HB 678 would have imposed ethics code on BOC, appointed boards

UPDATE 10:26 p.m.: ADDS Henry County model
UPDATE 4:01 p.m. 3/30: LINKS existing county Ethics Code (see Davenport quote)

A bill brought forth by Clayton County residents seeking to limit conflicts of interest, nepotism, and other ethics violations on the BOC and appointed boards failed in the Georgia Senate on the last day of the 2023 session.

HB 678 would require a code of ethics for members of the Board of Commissioners, as well as for appointees to various county boards and county employees. The definition of “official or employee” specifically excludes “superior and state court judges and their immediate staffs, the district attorney, the solicitor of the state court, the clerks of the superior and state courts, magistrates, the judge of the probate court, and their respective staffs.”

Clayton County does have an appointed ethics board, but the board can only make recommendations to the BOC, not enforce members to comply.

Reps. Sandra Scott (D-76), Yasmin Neal (D-79), Rhonda Burnough (D-77), Demetrius Douglas (D-78), and El-Mahdi Holly (D-116) cosponsored HB 678, which had passed the House 162-0 (with 13 not voting, including the empty District 75 seat and with 5 excused).

Local activist Carol Yancey and a group called Citizens Focus Group had asked the Clayton Legislative Delegation to bring the bill before the General Assembly.

In an e-mail dated Saturday, March 25, Yancey wrote that the House had sent HB 678 to Sen. Valencia Seay and Sen. Gail Davenport and urged people to write the senators no later than Sunday to ask them to support the bill.

On Wednesday, the bill was removed from the Senate consent agenda around 11:05 a.m. Lt. Gov. Burt Jones said the measure would be taken up later this evening. A few minutes later, Seay rose in opposition to the bill and it was quickly voted down:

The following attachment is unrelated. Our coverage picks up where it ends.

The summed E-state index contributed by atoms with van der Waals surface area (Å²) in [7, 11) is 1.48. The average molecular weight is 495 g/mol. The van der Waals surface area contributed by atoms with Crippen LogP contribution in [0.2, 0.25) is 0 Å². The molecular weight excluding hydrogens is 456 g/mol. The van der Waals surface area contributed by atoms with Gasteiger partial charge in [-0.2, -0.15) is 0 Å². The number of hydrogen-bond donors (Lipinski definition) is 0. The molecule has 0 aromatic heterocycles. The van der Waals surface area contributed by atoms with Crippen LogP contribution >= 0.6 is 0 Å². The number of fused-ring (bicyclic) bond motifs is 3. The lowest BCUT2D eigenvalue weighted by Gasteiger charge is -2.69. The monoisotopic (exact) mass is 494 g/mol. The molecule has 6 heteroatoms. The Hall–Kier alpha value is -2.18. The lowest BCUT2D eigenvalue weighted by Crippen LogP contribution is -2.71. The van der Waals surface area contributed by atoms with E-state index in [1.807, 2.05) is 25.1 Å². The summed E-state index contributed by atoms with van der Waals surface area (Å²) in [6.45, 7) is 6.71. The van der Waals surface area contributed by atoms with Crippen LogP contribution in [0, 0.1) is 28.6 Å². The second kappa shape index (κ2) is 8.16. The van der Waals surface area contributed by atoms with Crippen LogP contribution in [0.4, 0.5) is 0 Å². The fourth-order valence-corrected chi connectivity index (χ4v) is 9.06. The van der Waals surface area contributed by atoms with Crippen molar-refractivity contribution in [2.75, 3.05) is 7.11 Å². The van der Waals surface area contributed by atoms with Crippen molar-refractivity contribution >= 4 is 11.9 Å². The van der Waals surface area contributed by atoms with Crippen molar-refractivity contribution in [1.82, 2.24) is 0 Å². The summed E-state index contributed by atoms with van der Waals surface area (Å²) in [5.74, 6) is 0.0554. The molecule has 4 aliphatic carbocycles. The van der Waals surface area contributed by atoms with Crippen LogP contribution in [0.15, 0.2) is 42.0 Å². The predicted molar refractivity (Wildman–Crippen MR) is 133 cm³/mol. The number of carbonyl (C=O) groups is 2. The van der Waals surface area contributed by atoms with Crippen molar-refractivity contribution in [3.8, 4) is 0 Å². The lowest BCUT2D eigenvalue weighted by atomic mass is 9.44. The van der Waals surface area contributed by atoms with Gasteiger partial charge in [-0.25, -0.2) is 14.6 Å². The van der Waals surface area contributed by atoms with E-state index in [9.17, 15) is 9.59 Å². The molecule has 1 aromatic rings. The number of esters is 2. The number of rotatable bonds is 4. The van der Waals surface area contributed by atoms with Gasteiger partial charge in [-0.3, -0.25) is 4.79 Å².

YouTube video

After the vote, Seay told The Clayton Crescent that the House sponsors had not brought the bill to the senators’ attention beforehand so that they would have time to look it over. “I signed it and Gail signed it,” Seay said, but then she got a call from Hambrick, “my commissioner,” who reportedly said a “county attorney” had had a problem with it. Seay then nipped it in the bud, working the Senate chamber for a no vote. The bill failed with 4 yes to 49 no votes.

According to an e-mail Yancey sent out, State Rep. Sandra Scott said that District 2 Commissioner Gail Hambrick asked Sen. Valencia Seay not to back the bill, allegedly at the request of a “county attorney.” Scott confirmed that was her understanding of the matter.

Seay said she did not know which attorney Hambrick allegedly had spoken with.

Seay added that there’s always next session, but made it clear that she did not appreciate having been left out of the loop.

“I’ve worked both sides [House and Senate],” Seay added. “These young ones think they can spring something on me. See how quick I can shut it down.”

Sen. Gail Davenport, when asked about the ethics bill, said, “There already is one.” (You can read the existing Clayton County Ethics Code here.)

The bill read in part, “It is essential to the proper administration and operation of the Clayton County government that its officials and employees be, and give the appearance of being, independent and impartial, that public office not be used for private gain, and that there be public confidence in the integrity of Clayton County officials and employees. Because the attainment of one or more of these ends is impaired whenever there exists in fact, or appears to exist, a conflict between the private interests and public responsibilities of officials and employees, the public interest requires that the General Assembly protect against such conflicts of interest by establishing by law appropriate ethical standards with respect to the conduct of the officials and employees of Clayton County in situations where a conflict may exist. The General Assembly recognizes that an appropriate and effective code of ethics for appointed officials and employees of Clayton County is also essential for the proper administration and operation of the Clayton County government.”